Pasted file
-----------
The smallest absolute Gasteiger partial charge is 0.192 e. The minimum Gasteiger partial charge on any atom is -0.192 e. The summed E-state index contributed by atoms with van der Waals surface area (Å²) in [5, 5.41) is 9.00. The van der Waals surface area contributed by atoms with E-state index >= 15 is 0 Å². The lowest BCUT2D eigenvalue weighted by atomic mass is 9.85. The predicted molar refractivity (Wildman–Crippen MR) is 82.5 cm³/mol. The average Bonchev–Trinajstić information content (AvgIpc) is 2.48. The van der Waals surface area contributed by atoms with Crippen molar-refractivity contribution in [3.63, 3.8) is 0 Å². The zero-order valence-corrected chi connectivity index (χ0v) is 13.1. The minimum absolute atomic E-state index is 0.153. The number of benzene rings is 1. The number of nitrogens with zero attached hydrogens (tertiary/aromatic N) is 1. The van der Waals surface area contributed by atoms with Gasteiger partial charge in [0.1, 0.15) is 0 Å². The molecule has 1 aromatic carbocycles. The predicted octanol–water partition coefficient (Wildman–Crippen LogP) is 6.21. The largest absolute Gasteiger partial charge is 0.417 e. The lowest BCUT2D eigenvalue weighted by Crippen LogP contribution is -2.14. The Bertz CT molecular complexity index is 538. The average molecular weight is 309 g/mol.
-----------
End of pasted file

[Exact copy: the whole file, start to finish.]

The smallest absolute Gasteiger partial charge is 0.192 e. The minimum Gasteiger partial charge on any atom is -0.192 e. The summed E-state index contributed by atoms with van der Waals surface area (Å²) in [5, 5.41) is 9.00. The van der Waals surface area contributed by atoms with E-state index >= 15 is 0 Å². The lowest BCUT2D eigenvalue weighted by atomic mass is 9.85. The predicted molar refractivity (Wildman–Crippen MR) is 82.5 cm³/mol. The average Bonchev–Trinajstić information content (AvgIpc) is 2.48. The van der Waals surface area contributed by atoms with Crippen molar-refractivity contribution in [3.63, 3.8) is 0 Å². The zero-order valence-corrected chi connectivity index (χ0v) is 13.1. The minimum absolute atomic E-state index is 0.153. The number of benzene rings is 1. The number of nitrogens with zero attached hydrogens (tertiary/aromatic N) is 1. The van der Waals surface area contributed by atoms with Gasteiger partial charge in [0.1, 0.15) is 0 Å². The molecule has 1 aromatic carbocycles. The predicted octanol–water partition coefficient (Wildman–Crippen LogP) is 6.21. The largest absolute Gasteiger partial charge is 0.417 e. The lowest BCUT2D eigenvalue weighted by Crippen LogP contribution is -2.14. The Bertz CT molecular complexity index is 538. The average molecular weight is 309 g/mol.